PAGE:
On I went to do the same with Pidgin and it was must simpler here. Just have in mind that the folder for Pidgin is named .purple in both distros. I merged and replaced. Ran Pidgin after this and I had my account, settings, old statuses and smileys back.
This can be done for any application you like, just as long you find the folder where it stores it’s data in /home. What’s more, the same method can be used if you want to transfer your settings for certain applications from one PC running GNU/Linux to another.
I then installed Fedora 11 and undertook the same procedure. Have in mind that I never deleted the .username.backup.0 folder, but kept it inside the /home partition among with the /home folder that Sabayon created.
Fedora never asked to keep my settings during the initial installation, I just mounted the /home partition without formatting it and installed. After reboot, I was asked for a login username. I used the same as on the previous distros, and because of that the system found my /home folder and asked me to import everything. That’s cool! I wonder what would happen if I didn’t use the same username though. Probably a backup folder like Sabayon?
After logging in I had another positive surprise: the system had kept my settings for the wireless-LAN and automatically connected!
My Home folder was kept untouched, so was the username.backup.0 one. All my files, music and pictures present. Firefox was OK with all add-ons. Same with Thunderbird. The only problem was that because Fedora 11 uses new beta releases, some add-ons weren’t supported, but thats expected. Changing to the edition of the application you used before should do the trick. In Pidgin too, everything was working as it was supposed to.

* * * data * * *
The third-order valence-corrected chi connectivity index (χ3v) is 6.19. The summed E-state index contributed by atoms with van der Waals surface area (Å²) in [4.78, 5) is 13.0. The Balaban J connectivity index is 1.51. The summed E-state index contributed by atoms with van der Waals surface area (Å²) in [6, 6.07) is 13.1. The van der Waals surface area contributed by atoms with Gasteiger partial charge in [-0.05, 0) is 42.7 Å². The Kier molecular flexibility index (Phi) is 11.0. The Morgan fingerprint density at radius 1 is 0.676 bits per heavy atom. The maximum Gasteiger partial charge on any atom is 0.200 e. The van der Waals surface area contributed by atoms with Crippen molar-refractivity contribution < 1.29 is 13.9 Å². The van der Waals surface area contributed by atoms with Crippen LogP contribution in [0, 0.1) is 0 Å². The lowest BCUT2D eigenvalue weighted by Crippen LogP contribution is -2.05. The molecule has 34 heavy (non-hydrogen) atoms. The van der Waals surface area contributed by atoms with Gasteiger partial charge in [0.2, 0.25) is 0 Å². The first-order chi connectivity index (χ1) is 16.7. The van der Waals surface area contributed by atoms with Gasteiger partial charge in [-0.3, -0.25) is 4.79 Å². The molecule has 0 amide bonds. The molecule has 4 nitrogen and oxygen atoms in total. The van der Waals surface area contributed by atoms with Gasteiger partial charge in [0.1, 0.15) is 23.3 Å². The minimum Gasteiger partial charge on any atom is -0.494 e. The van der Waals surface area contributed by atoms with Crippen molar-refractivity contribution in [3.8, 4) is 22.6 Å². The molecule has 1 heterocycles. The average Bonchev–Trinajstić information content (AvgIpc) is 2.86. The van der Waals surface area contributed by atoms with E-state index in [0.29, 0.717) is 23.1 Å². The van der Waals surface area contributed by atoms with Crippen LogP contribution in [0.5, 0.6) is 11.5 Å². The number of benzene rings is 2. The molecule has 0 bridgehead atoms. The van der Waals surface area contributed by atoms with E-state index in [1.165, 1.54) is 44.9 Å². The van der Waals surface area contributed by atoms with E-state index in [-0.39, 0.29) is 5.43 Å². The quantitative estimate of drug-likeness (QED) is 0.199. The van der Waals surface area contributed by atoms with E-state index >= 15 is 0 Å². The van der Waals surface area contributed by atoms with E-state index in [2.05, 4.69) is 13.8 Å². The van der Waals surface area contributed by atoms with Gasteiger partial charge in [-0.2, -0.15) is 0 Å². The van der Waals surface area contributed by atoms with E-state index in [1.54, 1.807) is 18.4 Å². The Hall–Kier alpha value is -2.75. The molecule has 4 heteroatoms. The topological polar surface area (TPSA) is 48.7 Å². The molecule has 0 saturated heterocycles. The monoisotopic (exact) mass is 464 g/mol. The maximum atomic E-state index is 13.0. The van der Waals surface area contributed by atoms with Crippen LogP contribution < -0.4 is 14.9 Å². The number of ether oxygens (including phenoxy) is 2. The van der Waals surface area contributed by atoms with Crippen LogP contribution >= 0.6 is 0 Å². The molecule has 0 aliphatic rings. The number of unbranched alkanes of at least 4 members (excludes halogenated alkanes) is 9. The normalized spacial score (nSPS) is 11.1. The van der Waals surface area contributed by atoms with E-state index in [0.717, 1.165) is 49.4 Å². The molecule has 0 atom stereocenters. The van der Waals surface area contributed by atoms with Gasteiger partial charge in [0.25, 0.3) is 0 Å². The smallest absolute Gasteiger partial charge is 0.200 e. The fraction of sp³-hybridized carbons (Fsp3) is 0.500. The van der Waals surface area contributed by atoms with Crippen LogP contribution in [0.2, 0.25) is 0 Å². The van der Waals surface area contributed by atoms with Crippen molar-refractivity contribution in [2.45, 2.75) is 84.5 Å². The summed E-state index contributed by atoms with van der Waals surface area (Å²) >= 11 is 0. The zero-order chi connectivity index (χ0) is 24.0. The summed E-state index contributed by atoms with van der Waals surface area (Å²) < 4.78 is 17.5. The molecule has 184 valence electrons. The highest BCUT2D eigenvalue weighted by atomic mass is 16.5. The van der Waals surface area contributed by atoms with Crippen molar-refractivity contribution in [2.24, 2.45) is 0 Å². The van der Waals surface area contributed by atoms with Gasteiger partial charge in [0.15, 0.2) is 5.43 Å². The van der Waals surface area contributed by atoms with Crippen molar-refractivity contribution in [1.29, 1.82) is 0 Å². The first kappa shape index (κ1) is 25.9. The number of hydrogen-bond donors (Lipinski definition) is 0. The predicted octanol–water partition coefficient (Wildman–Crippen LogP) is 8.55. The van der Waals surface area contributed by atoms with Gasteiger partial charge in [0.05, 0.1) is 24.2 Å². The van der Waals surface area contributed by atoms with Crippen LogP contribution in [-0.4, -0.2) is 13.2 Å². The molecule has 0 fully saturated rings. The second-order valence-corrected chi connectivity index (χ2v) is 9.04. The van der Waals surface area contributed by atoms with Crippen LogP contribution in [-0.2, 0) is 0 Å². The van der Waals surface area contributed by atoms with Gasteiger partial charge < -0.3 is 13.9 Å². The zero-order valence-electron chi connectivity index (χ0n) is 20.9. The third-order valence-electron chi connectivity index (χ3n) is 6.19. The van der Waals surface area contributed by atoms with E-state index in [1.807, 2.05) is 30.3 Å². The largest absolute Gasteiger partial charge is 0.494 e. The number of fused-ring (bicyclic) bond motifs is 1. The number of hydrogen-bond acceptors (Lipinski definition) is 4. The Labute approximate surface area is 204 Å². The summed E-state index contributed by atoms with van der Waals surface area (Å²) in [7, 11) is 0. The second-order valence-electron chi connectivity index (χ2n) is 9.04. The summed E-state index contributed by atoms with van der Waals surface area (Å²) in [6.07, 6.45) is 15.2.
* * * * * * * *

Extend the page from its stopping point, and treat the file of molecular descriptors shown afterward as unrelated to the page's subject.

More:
Back to Ubuntu 9.04
Finally, if I could go back to Ubuntu and have the same system I used at the beginning, this test would be a success. And it was! Everything worked just perfect! It was like I had never switched through the distros above. Sabayon played some tricks on me, but since it never deleted my files I guess I can live with the bit of extra work of manually replacing the folders for the applications I want.
To Sum Up:
If you usually format your PC, use a dual boot, or like to change distros a /home partition would save you lots of time. Setting up applications is the only thing that takes some of my time after a clean install. The /home partition enables me to save that time. It also saves me time from writing down all the add-ons, passwords and extras for my applications to remember to install them again after the format (it’s pathetic, but this is what I did so far!). But now having all these in mind, reinstalling and switching distributions couldn’t be faster.
It is my belief that the developers of the GNU/Linux Operating Systems should try and make the switch through various distributions as compatible and easy as possible. This is very important in the free software community. Not to be locked in one distro.
If you tried switching to an unmentioned distribution, I would like to hear and learn more on the experiences and troubleshoots of it.